▪ But the Hammonds fell into arrears in payment of the mortgage instalments due to the building society.
▪ However, after changes in the housing benefit regulations, his substantial income dropped and he fell into arrears with mortgage payments.
▪ The Harrises were given two weeks to pay off mortgage arrears of £8,000.
▪ She now has a fortnight to pay off the arrears if she and her seven children are to keep their home.
▪ What is needed is three simultaneous negotiations that I plan to undertake: One is to convince Congress to pay our arrears.
▪ If interest payments are waived, the society is not obliged to pay arrears of interest in future years.
▪ Even people in work can find their salaries are slashed, or routinely paid months in arrears.
▪ They've cut it down and agreed I pay the arrears back at a pound a week.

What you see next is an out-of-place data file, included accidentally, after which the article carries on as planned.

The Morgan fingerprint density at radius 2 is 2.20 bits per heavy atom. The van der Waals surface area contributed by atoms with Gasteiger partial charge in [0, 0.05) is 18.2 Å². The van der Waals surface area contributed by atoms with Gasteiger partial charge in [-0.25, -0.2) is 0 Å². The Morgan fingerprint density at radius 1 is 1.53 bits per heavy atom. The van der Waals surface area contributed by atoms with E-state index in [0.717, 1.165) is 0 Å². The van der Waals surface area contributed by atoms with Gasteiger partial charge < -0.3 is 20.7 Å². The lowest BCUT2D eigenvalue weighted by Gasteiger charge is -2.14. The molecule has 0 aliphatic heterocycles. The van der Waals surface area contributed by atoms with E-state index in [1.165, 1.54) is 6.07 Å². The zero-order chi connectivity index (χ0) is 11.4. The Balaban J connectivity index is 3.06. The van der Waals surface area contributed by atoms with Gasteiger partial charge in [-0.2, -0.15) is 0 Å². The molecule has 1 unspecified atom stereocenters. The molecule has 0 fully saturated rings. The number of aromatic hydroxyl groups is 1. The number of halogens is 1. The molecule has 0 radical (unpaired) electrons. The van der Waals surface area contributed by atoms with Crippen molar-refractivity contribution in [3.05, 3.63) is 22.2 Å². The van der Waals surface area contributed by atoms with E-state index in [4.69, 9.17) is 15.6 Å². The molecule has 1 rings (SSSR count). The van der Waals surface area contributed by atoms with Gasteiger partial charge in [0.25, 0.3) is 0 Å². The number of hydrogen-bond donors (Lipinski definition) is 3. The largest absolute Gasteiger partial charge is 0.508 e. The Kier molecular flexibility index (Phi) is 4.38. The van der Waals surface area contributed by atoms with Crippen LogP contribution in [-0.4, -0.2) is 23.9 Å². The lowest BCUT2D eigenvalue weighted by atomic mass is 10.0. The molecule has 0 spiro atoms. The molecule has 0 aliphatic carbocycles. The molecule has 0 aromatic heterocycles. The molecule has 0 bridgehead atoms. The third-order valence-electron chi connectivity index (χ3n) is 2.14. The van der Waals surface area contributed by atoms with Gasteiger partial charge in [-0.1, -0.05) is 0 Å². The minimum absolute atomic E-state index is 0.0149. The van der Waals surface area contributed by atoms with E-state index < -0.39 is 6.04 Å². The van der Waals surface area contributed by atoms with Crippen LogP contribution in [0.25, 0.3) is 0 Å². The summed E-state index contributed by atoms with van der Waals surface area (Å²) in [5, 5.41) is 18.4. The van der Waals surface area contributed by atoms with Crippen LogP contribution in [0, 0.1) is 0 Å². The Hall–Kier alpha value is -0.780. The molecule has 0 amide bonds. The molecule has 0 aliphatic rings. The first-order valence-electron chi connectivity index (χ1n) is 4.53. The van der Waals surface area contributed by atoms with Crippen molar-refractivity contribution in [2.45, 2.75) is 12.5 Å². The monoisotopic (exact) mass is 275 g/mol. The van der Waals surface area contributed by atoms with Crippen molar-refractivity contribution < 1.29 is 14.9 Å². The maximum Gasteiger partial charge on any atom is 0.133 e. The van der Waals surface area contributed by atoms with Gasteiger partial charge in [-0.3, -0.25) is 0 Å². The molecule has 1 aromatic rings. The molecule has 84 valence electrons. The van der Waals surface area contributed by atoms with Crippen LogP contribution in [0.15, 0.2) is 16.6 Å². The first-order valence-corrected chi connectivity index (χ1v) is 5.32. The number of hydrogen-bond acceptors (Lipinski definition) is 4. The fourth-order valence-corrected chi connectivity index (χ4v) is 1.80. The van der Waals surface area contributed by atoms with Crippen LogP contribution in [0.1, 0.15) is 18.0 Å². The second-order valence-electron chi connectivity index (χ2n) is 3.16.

▪ You will be paid monthly in arrears at the rate of perannum. 4.
▪ The banks offered a 30 percent cut and asked for a US$1,000 million payment to reduce interest arrears of US$8,000 million.
▪ Richardson reduced the arrears before a mistake by Walker allowed Olney to equalise.
▪ Liphook rallied and Hight reduced the arrears.
▪ John Gallagher reduced the arrears with a penalty and put Leeds ahead when he converted an Innes touchdown.
▪ Bush added the conversion to reduce the arrears to 15-10.
▪ When will America pay its arrears to the U.N.?
▪ If interest payments are waived, the society is not obliged to pay arrears of interest in future years.
▪ Long-term arrears continued to rise as societies tried to keep families in their homes.
▪ Payment will be made in arrears every four weeks or quarterly, whichever you prefer.
▪ Sir George said that arrears represented 8.5 percent of the total rent collectable in the 1990/91 financial year.
▪ The difference was exacerbated by Parliament's refusal to pay off the army's arrears of pay.
▪ The original proposal was for no guaranteed funding and payment to be in arrears.
Douglas Harper's Etymology Dictionary